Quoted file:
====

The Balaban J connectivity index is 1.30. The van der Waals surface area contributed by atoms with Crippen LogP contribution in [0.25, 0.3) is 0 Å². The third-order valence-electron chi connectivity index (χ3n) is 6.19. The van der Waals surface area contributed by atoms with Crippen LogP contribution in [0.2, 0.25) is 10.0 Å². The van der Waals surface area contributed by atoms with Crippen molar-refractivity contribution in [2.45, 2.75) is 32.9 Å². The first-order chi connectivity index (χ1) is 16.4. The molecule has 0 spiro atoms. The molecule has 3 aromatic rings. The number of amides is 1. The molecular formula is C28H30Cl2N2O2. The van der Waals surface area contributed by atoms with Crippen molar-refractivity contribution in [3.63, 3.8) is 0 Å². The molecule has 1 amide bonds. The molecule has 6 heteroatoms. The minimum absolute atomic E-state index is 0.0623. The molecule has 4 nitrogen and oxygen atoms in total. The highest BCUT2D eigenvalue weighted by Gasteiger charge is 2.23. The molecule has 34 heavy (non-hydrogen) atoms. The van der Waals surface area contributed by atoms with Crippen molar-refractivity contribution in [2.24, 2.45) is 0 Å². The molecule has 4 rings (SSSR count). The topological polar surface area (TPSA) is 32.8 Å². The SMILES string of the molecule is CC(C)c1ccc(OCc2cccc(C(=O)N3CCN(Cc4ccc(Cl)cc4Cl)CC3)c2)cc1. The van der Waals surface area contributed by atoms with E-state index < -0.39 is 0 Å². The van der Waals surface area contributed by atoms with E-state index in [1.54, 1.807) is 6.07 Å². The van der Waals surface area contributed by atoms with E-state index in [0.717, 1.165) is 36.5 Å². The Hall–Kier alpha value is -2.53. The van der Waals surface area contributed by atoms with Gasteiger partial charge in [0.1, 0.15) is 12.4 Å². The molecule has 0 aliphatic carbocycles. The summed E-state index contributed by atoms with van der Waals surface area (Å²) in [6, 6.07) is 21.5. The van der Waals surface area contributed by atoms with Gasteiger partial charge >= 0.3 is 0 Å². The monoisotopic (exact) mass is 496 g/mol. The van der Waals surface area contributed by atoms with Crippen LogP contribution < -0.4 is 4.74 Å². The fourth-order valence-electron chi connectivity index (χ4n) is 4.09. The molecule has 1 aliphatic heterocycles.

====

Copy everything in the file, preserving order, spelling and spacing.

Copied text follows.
The Balaban J connectivity index is 1.30. The van der Waals surface area contributed by atoms with Crippen LogP contribution in [0.25, 0.3) is 0 Å². The third-order valence-electron chi connectivity index (χ3n) is 6.19. The van der Waals surface area contributed by atoms with Crippen LogP contribution in [0.2, 0.25) is 10.0 Å². The van der Waals surface area contributed by atoms with Crippen molar-refractivity contribution in [2.45, 2.75) is 32.9 Å². The first-order chi connectivity index (χ1) is 16.4. The molecule has 0 spiro atoms. The molecule has 3 aromatic rings. The number of amides is 1. The molecular formula is C28H30Cl2N2O2. The van der Waals surface area contributed by atoms with Crippen molar-refractivity contribution in [3.63, 3.8) is 0 Å². The molecule has 1 amide bonds. The molecule has 6 heteroatoms. The minimum absolute atomic E-state index is 0.0623. The molecule has 4 nitrogen and oxygen atoms in total. The highest BCUT2D eigenvalue weighted by Gasteiger charge is 2.23. The molecule has 34 heavy (non-hydrogen) atoms. The van der Waals surface area contributed by atoms with Crippen molar-refractivity contribution in [2.24, 2.45) is 0 Å². The molecule has 4 rings (SSSR count). The topological polar surface area (TPSA) is 32.8 Å². The SMILES string of the molecule is CC(C)c1ccc(OCc2cccc(C(=O)N3CCN(Cc4ccc(Cl)cc4Cl)CC3)c2)cc1. The van der Waals surface area contributed by atoms with E-state index < -0.39 is 0 Å². The van der Waals surface area contributed by atoms with E-state index in [1.54, 1.807) is 6.07 Å². The van der Waals surface area contributed by atoms with E-state index in [0.717, 1.165) is 36.5 Å². The Hall–Kier alpha value is -2.53. The van der Waals surface area contributed by atoms with Gasteiger partial charge in [0.1, 0.15) is 12.4 Å². The molecule has 0 aliphatic carbocycles. The summed E-state index contributed by atoms with van der Waals surface area (Å²) in [6, 6.07) is 21.5. The van der Waals surface area contributed by atoms with Gasteiger partial charge >= 0.3 is 0 Å². The monoisotopic (exact) mass is 496 g/mol. The van der Waals surface area contributed by atoms with Crippen LogP contribution < -0.4 is 4.74 Å². The fourth-order valence-electron chi connectivity index (χ4n) is 4.09. The molecule has 1 aliphatic heterocycles.